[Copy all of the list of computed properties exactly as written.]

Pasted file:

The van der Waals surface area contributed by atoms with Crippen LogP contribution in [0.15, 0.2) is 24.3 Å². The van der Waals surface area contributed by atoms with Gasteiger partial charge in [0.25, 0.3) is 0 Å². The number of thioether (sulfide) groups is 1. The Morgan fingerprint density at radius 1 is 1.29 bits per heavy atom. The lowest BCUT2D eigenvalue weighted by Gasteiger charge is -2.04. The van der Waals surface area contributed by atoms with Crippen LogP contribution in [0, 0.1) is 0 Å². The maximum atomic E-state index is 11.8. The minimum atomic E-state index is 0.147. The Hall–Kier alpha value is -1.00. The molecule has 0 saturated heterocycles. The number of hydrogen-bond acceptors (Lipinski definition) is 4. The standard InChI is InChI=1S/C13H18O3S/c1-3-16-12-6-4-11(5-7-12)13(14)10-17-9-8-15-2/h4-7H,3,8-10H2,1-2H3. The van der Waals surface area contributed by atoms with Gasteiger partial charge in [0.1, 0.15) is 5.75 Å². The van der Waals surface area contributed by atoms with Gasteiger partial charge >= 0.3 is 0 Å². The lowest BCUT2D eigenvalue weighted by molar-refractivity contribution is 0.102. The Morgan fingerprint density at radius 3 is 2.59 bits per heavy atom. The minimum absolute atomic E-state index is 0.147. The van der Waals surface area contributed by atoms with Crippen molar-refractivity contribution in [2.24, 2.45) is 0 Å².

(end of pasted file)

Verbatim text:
The van der Waals surface area contributed by atoms with Crippen LogP contribution in [0.15, 0.2) is 24.3 Å². The van der Waals surface area contributed by atoms with Gasteiger partial charge in [0.25, 0.3) is 0 Å². The number of thioether (sulfide) groups is 1. The Morgan fingerprint density at radius 1 is 1.29 bits per heavy atom. The lowest BCUT2D eigenvalue weighted by Gasteiger charge is -2.04. The van der Waals surface area contributed by atoms with Crippen LogP contribution in [0, 0.1) is 0 Å². The maximum atomic E-state index is 11.8. The minimum atomic E-state index is 0.147. The Hall–Kier alpha value is -1.00. The molecule has 0 saturated heterocycles. The number of hydrogen-bond acceptors (Lipinski definition) is 4. The standard InChI is InChI=1S/C13H18O3S/c1-3-16-12-6-4-11(5-7-12)13(14)10-17-9-8-15-2/h4-7H,3,8-10H2,1-2H3. The van der Waals surface area contributed by atoms with Gasteiger partial charge in [0.1, 0.15) is 5.75 Å². The van der Waals surface area contributed by atoms with Gasteiger partial charge >= 0.3 is 0 Å². The lowest BCUT2D eigenvalue weighted by molar-refractivity contribution is 0.102. The Morgan fingerprint density at radius 3 is 2.59 bits per heavy atom. The minimum absolute atomic E-state index is 0.147. The van der Waals surface area contributed by atoms with Crippen molar-refractivity contribution in [2.24, 2.45) is 0 Å².